3. Make resources available – for emotional support or outplacement support – the day of the layoffs and for the week following. Individuals will process the news in different ways and may need time to come to terms with the situation.
  4. Call an all-hands video call at the completion of the layoffs. This should happen within a 24-hour period. Be transparent and sincere during the call. Give retained employees access to all the information that you intend to make public and, where possible, explain the severance or the care taken of former colleagues. Allow time for Q&A so that the remaining employees can feel heard.

After:

  1. Prioritize 1:1 meetings with all employees, and hold more frequent focus groups, to encourage retained employees to speak their mind.
  2. Be prepared for a rollercoaster of emotions from employees, and don’t assume that if in a week or two when specific questions pertaining to the RIF die down that the concern or uncertainty surrounding it has too. Remain on alert for changes in employee behavior or people pulling back. Continue to encourage the use of video in team meetings to ensure as much face time as possible after the RIF.
  3. Layoffs, regardless of percentage loss, will change the shape of an organization and there will be changes to roles and responsibilities. Make sure that retained employees know of any changes in their reporting structures, daily duties, and proactively address whether (if) someone’s role has changed enough to warrant a promotion or increase in pay. Even if layoffs have occurred at a time of potential economic hardship you cannot expect employees to significantly increase their workload without being remunerated for it.

Culture

As businesses navigate COVID-19 and remote work policies, company culture and team building have been thrust into the spotlight as the antidote to isolation and productivity loss. After a RIF, this focus is even more critical. A strategy to deepen culture, increase team bonding and motivate employees should be in place before layoffs take place. The analysis of the post RIF org chart to identify employees “at risk” of becoming disengaged will be a useful tool when planning culture and engagement initiatives.

Goals Post RIF:

  • Build confidence in the “new” strategy and focus of the business
  • Create new bonds and strengthen teams who are remaining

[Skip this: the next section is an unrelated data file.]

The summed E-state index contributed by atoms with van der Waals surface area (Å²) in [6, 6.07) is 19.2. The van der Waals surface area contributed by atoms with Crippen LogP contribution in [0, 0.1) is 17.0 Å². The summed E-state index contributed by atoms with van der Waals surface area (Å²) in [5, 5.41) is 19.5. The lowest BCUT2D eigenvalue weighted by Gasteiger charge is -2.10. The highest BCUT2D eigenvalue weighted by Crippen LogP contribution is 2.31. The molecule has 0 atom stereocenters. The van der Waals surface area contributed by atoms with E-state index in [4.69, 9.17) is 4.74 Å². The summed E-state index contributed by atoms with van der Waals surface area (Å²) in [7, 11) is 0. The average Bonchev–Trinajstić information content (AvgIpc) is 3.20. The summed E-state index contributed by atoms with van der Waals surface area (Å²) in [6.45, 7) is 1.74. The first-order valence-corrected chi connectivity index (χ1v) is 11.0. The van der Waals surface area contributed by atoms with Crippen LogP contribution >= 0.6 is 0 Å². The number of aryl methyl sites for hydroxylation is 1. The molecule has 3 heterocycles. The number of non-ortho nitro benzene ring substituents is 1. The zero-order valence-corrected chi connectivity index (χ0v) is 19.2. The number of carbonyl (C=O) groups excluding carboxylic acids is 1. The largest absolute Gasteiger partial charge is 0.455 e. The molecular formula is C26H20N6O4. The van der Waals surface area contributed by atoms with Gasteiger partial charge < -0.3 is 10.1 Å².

• Invigorate productivity

Here are three creative ideas to foster company collaboration during COVID-19, engineered to build new relationships across teams:

  • Strategic Task Forces for Quick Shared Wins – Strategize the “quick wins” for the organization. Perhaps it is closing out a deal that was in the works or standing up a data project that has been on the backburner for a while. See how you can set up and bring in other individuals to participate in its success, so you spread learnings, engagement and ownership.
  • Cross Team Hackathon – Hold a cross functional team digital hackathon to strategize fun new projects people can focus on. Remaining employees may have lost friends in their teams, or other teams, and these individuals are more likely to feel unsupported and isolated. A hackathon will help build new relationships outside of day to day work and will help reinvigorate the organization.
  • Global Weekly Stand Up – in a post RIF environment, increasing company wide communications is paramount. Your business is likely already having an increased number of team and 1:1 meetings, but a weekly All Hands will help make employees feel connected to the firm and your mission. When working remotely it is easy to feel left out of conversations. Use these All Hands to give important business updates to everyone at once, celebrate wins as a firm and bring on inspiring internal and/or external speakers to keep your employees motivated.

No CEO or executive wants to find themselves reducing their team. Executive teams plan for growth; downsizing only occurs because of financial distress. Even with this context, RIF implementation needs a human lens – and this means ensuring that a good communications plan is at the center of it.

A communications strategy is bespoke for every company. Please reach out to your team at Insight Partners for support in setting up a plan that’s right for your organization during this difficult time. 

  • Nikki Parker, Vice President, Marketing Strategy & Communications

    Nikki Parker is Vice President of Marketing Strategy and Communications at Insight Partners where she is responsible for articulating and amplifying the iconic firms leadership position in the industry and the unprecedented value it brings to their portfolio of software and technology companies. Nikki has extensive experience implementing…